There has been a mixed response to the announcement of the decision to “try the four men accused of the 14 February 2005 attack in their absence," by the Special Tribunal for Lebanon (STL) on 1 February. The Tribunal was set up to probe the assassination of former Lebanese Prime Minister Rafiq Hariri and 22 others in Beirut.
By Lynn Maalouf, Beirut
Seven years after the bombing, this announcement brings a sense of anticipation - that at last, the judicial machinery can start rolling. With a hitch: the empty dock.
Beyond this highly controversial and almost unprecedented decision by an international tribunal, there seems to be hardly any appetite left in Lebanon for a process that started out with soaring expectations. These have consistently dwindled to the point where one Lebanese observer tweeted after the indictment’s confirmation in June 2011, that “the mountain has given birth to a mouse.”
“The empty dock symbolises a sense of failure on a broader level” says Nadim Houri, the Beirut director of Human Rights Watch. Human rights organisations were hoping this tribunal would encourage a broader process of accountability in a country whose turbulent short contemporary history is left without any processes of investigations and prosecutions. Almost a million people who took to the streets after Hariri’s assassination in 2005, were hoping for a process that would bring about the “truth” – hard facts that are “beyond any reasonable doubt.”
One of the two main political coalitions – the pro-western March 14 Alliance, named after the mass demonstrations that followed Hariri’s killing, saw dozens of its representatives killed or targeted during that period. It was hoping the work of the tribunal would change the regional balance of power and put an end to Syria’s clamp on the country and era of terror. The other political camp, led by Hezbollah, adopted a strategy of de-legitimising and blocking the process, which it sees as a Western-backed political tool used to stifle it.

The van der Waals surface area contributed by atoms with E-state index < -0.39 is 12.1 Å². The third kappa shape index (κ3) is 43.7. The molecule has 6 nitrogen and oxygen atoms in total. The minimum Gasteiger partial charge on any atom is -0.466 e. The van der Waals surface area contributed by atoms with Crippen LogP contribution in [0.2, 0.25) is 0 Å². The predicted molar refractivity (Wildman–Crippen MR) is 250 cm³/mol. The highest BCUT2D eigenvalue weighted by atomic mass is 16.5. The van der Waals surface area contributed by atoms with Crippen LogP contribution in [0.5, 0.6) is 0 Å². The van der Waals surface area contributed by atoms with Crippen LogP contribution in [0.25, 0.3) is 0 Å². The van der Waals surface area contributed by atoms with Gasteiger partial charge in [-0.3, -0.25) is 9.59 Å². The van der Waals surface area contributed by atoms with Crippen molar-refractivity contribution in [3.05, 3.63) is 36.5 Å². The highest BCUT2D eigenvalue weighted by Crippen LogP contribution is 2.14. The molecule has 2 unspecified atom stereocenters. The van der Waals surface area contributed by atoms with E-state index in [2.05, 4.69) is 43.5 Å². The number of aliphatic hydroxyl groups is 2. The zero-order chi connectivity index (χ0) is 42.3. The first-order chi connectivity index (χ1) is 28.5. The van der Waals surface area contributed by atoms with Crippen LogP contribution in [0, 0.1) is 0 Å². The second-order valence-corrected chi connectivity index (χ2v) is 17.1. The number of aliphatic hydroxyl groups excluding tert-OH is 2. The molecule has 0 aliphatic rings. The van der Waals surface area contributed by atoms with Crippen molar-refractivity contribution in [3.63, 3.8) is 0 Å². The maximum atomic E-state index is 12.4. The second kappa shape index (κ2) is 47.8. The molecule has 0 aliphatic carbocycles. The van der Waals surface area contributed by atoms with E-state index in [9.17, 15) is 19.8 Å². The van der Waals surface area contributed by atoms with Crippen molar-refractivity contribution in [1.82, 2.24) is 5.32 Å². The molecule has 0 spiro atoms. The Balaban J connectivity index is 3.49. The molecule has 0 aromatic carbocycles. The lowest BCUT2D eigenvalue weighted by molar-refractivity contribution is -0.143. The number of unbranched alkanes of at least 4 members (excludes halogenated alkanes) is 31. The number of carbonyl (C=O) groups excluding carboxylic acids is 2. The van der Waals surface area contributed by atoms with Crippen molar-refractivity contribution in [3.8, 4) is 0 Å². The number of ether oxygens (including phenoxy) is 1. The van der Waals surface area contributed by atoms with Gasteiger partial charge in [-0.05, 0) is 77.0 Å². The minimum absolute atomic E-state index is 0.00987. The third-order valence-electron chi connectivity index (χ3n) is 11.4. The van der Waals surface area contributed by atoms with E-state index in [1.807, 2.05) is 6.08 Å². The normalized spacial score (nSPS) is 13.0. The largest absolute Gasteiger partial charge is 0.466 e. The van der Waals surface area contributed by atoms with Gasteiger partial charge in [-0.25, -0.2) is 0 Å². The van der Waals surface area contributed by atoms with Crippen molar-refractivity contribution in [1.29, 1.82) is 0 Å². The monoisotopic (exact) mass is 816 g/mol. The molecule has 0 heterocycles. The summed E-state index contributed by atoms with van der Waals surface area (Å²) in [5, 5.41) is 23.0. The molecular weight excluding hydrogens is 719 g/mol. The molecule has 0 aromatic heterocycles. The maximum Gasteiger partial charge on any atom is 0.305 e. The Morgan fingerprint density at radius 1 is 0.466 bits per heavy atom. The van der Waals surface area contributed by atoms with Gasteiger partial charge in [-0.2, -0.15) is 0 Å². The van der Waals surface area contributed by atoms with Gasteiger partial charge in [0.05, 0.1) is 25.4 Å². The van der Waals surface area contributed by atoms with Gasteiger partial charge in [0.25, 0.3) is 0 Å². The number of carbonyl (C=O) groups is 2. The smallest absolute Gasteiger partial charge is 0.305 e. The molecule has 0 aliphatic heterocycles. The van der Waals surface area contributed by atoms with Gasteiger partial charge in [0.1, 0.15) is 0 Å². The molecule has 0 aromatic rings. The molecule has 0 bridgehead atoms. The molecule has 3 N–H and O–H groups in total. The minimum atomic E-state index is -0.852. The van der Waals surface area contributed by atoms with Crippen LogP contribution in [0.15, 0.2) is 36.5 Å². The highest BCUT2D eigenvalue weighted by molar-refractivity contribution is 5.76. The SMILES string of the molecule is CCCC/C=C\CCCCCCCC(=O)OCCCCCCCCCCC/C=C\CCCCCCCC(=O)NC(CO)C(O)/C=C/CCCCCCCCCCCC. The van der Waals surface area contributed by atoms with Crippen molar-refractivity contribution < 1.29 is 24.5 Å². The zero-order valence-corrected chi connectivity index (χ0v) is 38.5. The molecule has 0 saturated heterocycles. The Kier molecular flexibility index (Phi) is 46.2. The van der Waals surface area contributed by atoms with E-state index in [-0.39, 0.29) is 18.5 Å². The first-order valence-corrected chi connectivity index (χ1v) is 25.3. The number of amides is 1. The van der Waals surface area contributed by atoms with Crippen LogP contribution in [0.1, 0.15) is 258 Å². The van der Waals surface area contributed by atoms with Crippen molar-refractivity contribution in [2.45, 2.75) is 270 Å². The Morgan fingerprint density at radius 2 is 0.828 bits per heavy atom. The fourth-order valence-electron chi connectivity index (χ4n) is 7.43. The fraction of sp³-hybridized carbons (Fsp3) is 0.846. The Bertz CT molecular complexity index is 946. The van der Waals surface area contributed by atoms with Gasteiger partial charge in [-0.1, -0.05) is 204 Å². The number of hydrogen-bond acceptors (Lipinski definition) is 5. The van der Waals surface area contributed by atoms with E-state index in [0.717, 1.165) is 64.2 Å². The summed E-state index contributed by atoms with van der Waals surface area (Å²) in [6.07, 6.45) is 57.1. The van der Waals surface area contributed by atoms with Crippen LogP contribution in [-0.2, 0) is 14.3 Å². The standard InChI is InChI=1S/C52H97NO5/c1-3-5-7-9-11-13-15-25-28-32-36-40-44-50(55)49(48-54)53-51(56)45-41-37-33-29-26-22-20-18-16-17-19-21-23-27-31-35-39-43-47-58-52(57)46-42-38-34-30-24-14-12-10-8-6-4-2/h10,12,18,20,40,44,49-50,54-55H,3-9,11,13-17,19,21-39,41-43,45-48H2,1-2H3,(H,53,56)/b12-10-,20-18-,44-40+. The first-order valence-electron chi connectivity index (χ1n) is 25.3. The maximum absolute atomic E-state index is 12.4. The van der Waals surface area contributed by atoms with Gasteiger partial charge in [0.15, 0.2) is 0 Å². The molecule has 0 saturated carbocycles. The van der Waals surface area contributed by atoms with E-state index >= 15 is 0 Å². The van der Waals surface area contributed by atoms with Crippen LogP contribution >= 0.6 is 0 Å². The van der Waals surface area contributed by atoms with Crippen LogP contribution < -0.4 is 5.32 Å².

Four in the empty dock
The four accused - Salim Ayyash, Mustafa Badreddine, Hussein Anaissi, and Assad Sabra, are all members of Hezbollah. Badreddine is the cousin and brother-in-law of Imad Mughniyeh, a Hezbollah commander who was killed in a bomb in Syria in 2008. According to the indictment, Badreddine masterminded and supervised the plot to assassinate Hariri. He and Ayyash face charges of “committing a terrorist act by means of an explosive device” and of homicide, while Anassi and Sabra are accused of conspiring to commit the same acts.
With a government dominated by this party, the STL's decision to proceed with trials in absentia hardly came as a surprise. The trial chamber stated that “all reasonable steps have been taken to secure the appearance of the accused and to notify them of the charges against them.” This, of course, is one of the safeguards integrated into the STL’s statute.
Relief and deception
Yet, beyond the hopes, expectations or lack of, and sense of deception among the broader swathes of society, the families of those who were killed that day received the news with a sigh of relief mixed with bitter disappointment. Ihsan Nasser, the wife of Talal Nasser who was killed with Hariri, feels deceived. “After seven years, an international tribunal, a Lebanese state, and they can’t bring in four Lebanese people to court?” she asks. Mamdouh Taraf, the brother of Ziad Tarraf, another victim, said he and his family were glad about the decision. “We’ve been waiting for this for a very long time. But of course, we still hope to see the accused stand trial.”
For international law practitioners, in absentia trials hardly meet best practices or ensure a fair trial. But those who do defend them argue that they are fair, based on customary Lebanese criminal procedure and the European Court of Human Rights.
“It seems like a convenient way to close the file,” says Houri, “but it also reflects the complete waste of opportunity in kick-starting a broader process of accountability.” This, he attributes mainly to the Lebanese state, which across its political spectrum has shown no interest in processes of investigations and prosecutions - but also to the international community, which disbursed a considerable amount of resources for this one body. Without matching it with any pressure on the Lebanese state to fulfill its own responsibilities in terms of broader accountability.
$300 million in seven years
The STL has cost more than $170 million over the past three years, while UN Secretary General Ban Ki-Moon estimated in 2007 that the tribunal would cost $120 million over that period. For the overall Hariri investigation, an estimated $300 millions dollars has been spent from the start of the International Independent Investigation Commission (IIIC) in 2005, to the announcement of the in absentia trial.
“I would have rather waited longer still,” complains Mrs. Nasser, “what I want, is to see those people with my very own eyes, in court.”